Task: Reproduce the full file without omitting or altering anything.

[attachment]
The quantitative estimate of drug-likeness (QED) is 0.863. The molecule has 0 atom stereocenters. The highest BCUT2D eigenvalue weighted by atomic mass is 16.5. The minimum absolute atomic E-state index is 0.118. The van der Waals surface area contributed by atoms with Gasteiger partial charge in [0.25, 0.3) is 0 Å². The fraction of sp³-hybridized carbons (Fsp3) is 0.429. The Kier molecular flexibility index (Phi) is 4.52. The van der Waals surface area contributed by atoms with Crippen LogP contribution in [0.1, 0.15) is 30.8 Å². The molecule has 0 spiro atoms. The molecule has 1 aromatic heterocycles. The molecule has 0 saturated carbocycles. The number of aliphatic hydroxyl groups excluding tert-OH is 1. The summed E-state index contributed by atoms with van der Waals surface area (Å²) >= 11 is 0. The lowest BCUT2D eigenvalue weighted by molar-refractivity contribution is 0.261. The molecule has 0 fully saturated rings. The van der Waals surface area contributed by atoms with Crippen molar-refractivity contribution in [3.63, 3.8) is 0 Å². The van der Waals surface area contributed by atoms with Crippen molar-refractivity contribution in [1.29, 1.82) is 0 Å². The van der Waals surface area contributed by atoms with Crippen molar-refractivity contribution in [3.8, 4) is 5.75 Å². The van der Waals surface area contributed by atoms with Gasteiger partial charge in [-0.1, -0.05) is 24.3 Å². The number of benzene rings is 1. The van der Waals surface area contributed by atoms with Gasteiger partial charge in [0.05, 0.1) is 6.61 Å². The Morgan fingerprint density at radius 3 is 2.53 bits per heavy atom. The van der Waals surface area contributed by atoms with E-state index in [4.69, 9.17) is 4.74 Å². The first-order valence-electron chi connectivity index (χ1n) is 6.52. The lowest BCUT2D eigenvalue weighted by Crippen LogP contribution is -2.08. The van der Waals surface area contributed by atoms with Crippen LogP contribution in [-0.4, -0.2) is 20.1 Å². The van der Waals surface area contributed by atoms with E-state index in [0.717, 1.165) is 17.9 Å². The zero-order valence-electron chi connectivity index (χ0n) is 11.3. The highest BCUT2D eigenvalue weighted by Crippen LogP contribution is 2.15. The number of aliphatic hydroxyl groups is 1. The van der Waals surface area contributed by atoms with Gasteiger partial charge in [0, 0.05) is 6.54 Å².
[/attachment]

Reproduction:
The quantitative estimate of drug-likeness (QED) is 0.863. The molecule has 0 atom stereocenters. The highest BCUT2D eigenvalue weighted by atomic mass is 16.5. The minimum absolute atomic E-state index is 0.118. The van der Waals surface area contributed by atoms with Gasteiger partial charge in [0.25, 0.3) is 0 Å². The fraction of sp³-hybridized carbons (Fsp3) is 0.429. The Kier molecular flexibility index (Phi) is 4.52. The van der Waals surface area contributed by atoms with Crippen LogP contribution in [0.1, 0.15) is 30.8 Å². The molecule has 0 spiro atoms. The molecule has 1 aromatic heterocycles. The molecule has 0 saturated carbocycles. The number of aliphatic hydroxyl groups excluding tert-OH is 1. The summed E-state index contributed by atoms with van der Waals surface area (Å²) >= 11 is 0. The lowest BCUT2D eigenvalue weighted by molar-refractivity contribution is 0.261. The molecule has 0 fully saturated rings. The van der Waals surface area contributed by atoms with Crippen molar-refractivity contribution in [3.63, 3.8) is 0 Å². The van der Waals surface area contributed by atoms with Crippen molar-refractivity contribution in [1.29, 1.82) is 0 Å². The van der Waals surface area contributed by atoms with Crippen molar-refractivity contribution in [3.8, 4) is 5.75 Å². The van der Waals surface area contributed by atoms with Gasteiger partial charge in [-0.1, -0.05) is 24.3 Å². The number of benzene rings is 1. The van der Waals surface area contributed by atoms with Gasteiger partial charge in [0.05, 0.1) is 6.61 Å². The Morgan fingerprint density at radius 3 is 2.53 bits per heavy atom. The van der Waals surface area contributed by atoms with E-state index in [4.69, 9.17) is 4.74 Å². The first-order valence-electron chi connectivity index (χ1n) is 6.52. The lowest BCUT2D eigenvalue weighted by Crippen LogP contribution is -2.08. The van der Waals surface area contributed by atoms with Crippen LogP contribution in [-0.4, -0.2) is 20.1 Å². The van der Waals surface area contributed by atoms with E-state index in [0.717, 1.165) is 17.9 Å². The zero-order valence-electron chi connectivity index (χ0n) is 11.3. The highest BCUT2D eigenvalue weighted by Crippen LogP contribution is 2.15. The number of aliphatic hydroxyl groups is 1. The van der Waals surface area contributed by atoms with Gasteiger partial charge in [0, 0.05) is 6.54 Å².